Daniil Kharms, an early Soviet-era surrealist and absurdist poet, writer and dramatist, was a post-modern artist before the term had any cultural currency. Kharms exploded the conception of theatre as a literary representative, defining the rules of theatre not as dramatic but scenic. By the late 1920s, his anti-rational verse, nonlinear theatrical performances, and public displays of iniquitous and irrational behavior earned Kharms - who always dressed like an English dandy with a calabash pipe - the reputation of being a talented but highly eccentric "fool" or "crazy-man" in Leningrad cultural circles. Exiled briefly during the “relatively vegetarian” days of the early 1930s, ten years later he was imprisoned in the psychiatric ward of Leningrad Prison No. 1. Kharms died in his cell – most likely from starvation – in February, 1942 as the Nazi blockade of Leningrad was well underway. His writings (a vast assortment of stories, miniatures, plays, poems, and pseudo-scientific/philosophical investigations) were virtually unknown until the 1970s, and not published officially in Russia until the late-1980s period of "glasnost".

ARTEL has found a kinship in the writings, theories and spirit of OBERIU (Union of Real Art), the avant-garde collective founded by Kharms, that adds a legacy and language to the ways in which the ensemble laboratory has been training performers and devising theatre since its inception. Kharmful Charms of Daniil Kharms is therefore presented as homage to OBERIU whose aesthetic centered on a belief in the autonomy of art from the real world's rules and logic as well as the intrinsic meaning to be found in objects and words outside of their practical function.

By ‘Real Art’, OBERIU intended the creation of an artistic language that refused symbolism and subtext as a means to present realism. The Oberiuty rejected literary drama, in which all the elements are subordinate to the dramatic plot, that is the play as ‘a tale told by people about something that happened’, and in which everything is done on the stage in order ‘to explain the meaning and the course of the events more clearly, more comprehensibly, and in a more life-like way’. ‘Theatre’, said the Oberiuty, ‘has nothing to do with that.’

OBERIU embraced a creativity that demanded “the transformation of the forms of private life into a fact of art”. The promotion of an aesthetic and ethos that blurs life and art has been a main line of research for ARTEL, and coupled with the notion of ‘scenic plot’ was a central dramaturgy for the Bulgakov variations over the last three years.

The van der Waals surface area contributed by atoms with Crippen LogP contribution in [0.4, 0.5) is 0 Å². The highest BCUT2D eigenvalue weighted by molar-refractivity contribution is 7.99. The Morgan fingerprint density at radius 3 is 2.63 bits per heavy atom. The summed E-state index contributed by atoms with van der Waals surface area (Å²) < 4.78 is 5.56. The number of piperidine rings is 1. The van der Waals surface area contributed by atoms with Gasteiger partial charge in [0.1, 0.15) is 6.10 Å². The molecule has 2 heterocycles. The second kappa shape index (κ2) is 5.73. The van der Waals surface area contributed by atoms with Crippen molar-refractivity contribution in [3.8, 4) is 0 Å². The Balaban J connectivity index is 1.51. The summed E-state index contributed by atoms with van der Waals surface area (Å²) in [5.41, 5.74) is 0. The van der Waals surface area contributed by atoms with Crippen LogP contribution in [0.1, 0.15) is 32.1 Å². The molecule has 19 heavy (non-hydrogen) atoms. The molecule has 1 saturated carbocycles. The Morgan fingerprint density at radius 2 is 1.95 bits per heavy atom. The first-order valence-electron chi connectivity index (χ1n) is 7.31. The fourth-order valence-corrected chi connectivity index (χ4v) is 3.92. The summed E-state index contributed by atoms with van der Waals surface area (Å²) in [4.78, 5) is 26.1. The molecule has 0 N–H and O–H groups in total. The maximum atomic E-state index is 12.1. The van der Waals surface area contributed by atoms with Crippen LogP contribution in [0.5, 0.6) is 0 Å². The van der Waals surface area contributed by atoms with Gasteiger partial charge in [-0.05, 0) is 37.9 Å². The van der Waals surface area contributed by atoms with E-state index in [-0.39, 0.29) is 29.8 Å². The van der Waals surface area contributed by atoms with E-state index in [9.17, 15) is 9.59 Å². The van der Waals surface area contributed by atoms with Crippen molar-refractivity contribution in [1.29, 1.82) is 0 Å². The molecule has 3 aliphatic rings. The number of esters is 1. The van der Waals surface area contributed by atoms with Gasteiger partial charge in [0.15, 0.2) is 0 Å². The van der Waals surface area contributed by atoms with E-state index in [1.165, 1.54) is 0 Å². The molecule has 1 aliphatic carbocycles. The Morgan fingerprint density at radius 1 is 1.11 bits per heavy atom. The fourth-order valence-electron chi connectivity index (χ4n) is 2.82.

Derided as literary hooligans in the increasingly hostile atmosphere of 1930s Stalinism, OBERIU survived as a collective for only a few short years, but are considered “the last of the Soviet avant-garde”.

As the cultural weather continues to fluctuate in our own tumultuous times, Kharmful Charms of Daniil Kharms disrupts the experience of daily entertainment routines, challenges the central questions around the role of art, the responsibility of artists, and the creative capacity of all living citizens, and ultimately aims to provoke an incident of love.

You want to find the laws of normality and logic which you think you see in life. But you will not find them here. Why? Because an object and a phenomenon transferred from life onto the stage are no more dependent on the laws of ‘life’ and acquire laws of another kind, those of the theatre. We are not going to explain what they are. To understand the laws of a theatrical presentation you have to see it.

- OBERIU, 1928

Produced by viaCorpora, International Performance Research and Development House and Don Cesario

*Sluchai is a Russian word uneasily translatable but academically agreed to be closest to the English word “incident”. The Kharmsian incident is best described by two definitions: the first from a general understanding is “an occurrence or event that interrupts normal procedure or precipitates a crisis”, while the second comes from a physical understanding as a “falling upon or striking a surface”. Incidents, like life, are brought to us as well as provoked by us. It is this nebulous area within which action lies, and therefore, ARTEL views the theatre as space to overturn and question assumed notions of the division between life and art.